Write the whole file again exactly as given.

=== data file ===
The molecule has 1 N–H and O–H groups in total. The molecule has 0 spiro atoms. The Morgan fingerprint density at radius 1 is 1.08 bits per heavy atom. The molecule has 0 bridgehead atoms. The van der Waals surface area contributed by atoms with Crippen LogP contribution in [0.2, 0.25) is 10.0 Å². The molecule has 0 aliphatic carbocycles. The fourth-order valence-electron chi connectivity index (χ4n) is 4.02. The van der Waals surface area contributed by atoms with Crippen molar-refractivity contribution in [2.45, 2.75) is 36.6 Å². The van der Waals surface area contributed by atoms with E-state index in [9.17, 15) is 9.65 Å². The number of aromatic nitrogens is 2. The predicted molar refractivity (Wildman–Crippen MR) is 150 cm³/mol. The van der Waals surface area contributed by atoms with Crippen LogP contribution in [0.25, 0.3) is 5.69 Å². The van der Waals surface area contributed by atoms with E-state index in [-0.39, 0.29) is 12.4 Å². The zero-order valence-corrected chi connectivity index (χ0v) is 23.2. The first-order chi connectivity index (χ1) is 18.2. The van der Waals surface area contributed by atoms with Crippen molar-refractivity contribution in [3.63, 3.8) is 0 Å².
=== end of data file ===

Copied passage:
The molecule has 1 N–H and O–H groups in total. The molecule has 0 spiro atoms. The Morgan fingerprint density at radius 1 is 1.08 bits per heavy atom. The molecule has 0 bridgehead atoms. The van der Waals surface area contributed by atoms with Crippen LogP contribution in [0.2, 0.25) is 10.0 Å². The molecule has 0 aliphatic carbocycles. The fourth-order valence-electron chi connectivity index (χ4n) is 4.02. The van der Waals surface area contributed by atoms with Crippen molar-refractivity contribution in [2.45, 2.75) is 36.6 Å². The van der Waals surface area contributed by atoms with E-state index in [9.17, 15) is 9.65 Å². The number of aromatic nitrogens is 2. The predicted molar refractivity (Wildman–Crippen MR) is 150 cm³/mol. The van der Waals surface area contributed by atoms with Crippen LogP contribution in [0.25, 0.3) is 5.69 Å². The van der Waals surface area contributed by atoms with E-state index in [-0.39, 0.29) is 12.4 Å². The zero-order valence-corrected chi connectivity index (χ0v) is 23.2. The first-order chi connectivity index (χ1) is 18.2. The van der Waals surface area contributed by atoms with Crippen molar-refractivity contribution in [3.63, 3.8) is 0 Å².